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143038 - A peculiar ICME event in August 2018 observed with the Global Muon Detector Network.pdf (1.22 MB)

A peculiar ICME event in August 2018 observed with the Global Muon Detector Network

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journal contribution
posted on 2023-05-20, 21:25 authored by Kihara, W, Munakata, K, Kato, C, Kataoka, R, Kadokura, A, Miyake, S, Kozai, M, Kuwabara, T, Tokumaru, M, Mendonca, RRS, Echer, E, Lago, AD, Rockenbach, M, Schuch, NJ, Bageston, JV, Braga, CR, Al Jassar, HK, Sharma, MM, Marcus DuldigMarcus Duldig, John Humble, Evenson, P, Sabbah, I, Kota, J
We demonstrate that global observations of high-energy cosmic rays contribute to understanding unique characteristics of a large-scale magnetic flux rope causing a magnetic storm in August 2018. Following a weak interplanetary shock on August 25, 2018, a magnetic flux rope caused an unexpectedly large geomagnetic storm. It is likely that this event became geoeffective because the flux rope was accompanied by a corotating interaction region and compressed by high-speed solar wind following the flux rope. In fact, a Forbush decrease was observed in cosmic-ray data inside the flux rope as expected, and a significant cosmic-ray density increase exceeding the unmodulated level before the shock was also observed near the trailing edge of the flux rope. The cosmic-ray density increase can be interpreted in terms of the adiabatic heating of cosmic rays near the trailing edge of the flux rope, as the corotating interaction region prevents free expansion of the flux rope and results in the compression near the trailing edge. A northeast-directed spatial gradient in the cosmic-ray density was also derived during the cosmic-ray density increase, suggesting that the center of the heating near the trailing edge is located northeast of Earth. This is one of the best examples demonstrating that the observation of high-energy cosmic rays provides us with information that can only be derived from the cosmic ray measurements to observationally constrain the three-dimensional macroscopic picture of the interaction between coronal mass ejections and the ambient solar wind, which is essential for prediction of large magnetic storms.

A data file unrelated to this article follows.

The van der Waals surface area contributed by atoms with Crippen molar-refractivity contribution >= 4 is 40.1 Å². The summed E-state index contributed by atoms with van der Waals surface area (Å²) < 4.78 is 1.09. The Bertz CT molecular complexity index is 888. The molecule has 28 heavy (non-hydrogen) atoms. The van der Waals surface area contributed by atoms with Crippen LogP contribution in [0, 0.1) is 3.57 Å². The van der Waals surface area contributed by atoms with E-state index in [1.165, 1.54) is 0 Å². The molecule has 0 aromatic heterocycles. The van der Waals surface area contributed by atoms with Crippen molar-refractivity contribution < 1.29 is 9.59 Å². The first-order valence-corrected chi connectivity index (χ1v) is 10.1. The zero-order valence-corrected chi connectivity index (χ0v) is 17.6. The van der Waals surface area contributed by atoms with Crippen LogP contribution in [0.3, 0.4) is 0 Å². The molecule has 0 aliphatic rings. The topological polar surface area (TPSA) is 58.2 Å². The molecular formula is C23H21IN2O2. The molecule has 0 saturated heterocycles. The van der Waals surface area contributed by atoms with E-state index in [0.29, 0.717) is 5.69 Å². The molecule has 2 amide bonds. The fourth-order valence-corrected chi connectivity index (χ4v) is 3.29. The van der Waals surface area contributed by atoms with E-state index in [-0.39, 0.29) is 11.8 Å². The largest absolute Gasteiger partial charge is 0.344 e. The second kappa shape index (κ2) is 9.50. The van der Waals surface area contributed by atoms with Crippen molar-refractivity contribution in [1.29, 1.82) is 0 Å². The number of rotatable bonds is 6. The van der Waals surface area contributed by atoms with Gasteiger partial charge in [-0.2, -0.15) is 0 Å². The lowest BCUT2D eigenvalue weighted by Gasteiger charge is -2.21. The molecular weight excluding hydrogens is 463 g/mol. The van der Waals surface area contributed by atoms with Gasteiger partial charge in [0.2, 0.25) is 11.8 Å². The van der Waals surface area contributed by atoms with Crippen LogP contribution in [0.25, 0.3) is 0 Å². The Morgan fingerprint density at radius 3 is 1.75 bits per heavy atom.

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Space Weather



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School of Natural Sciences


Wiley-Blackwell Publishing Ltd

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United States

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This is an open access article under the terms of the Creative Commons Attribution-NonCommercial-NoDerivs 4.0 International (CC BY-NC-ND 4.0) License, (, which permits use and distribution in any medium, provided the original work is properly cited, the use is non- commercial and no modifications or adaptations are made

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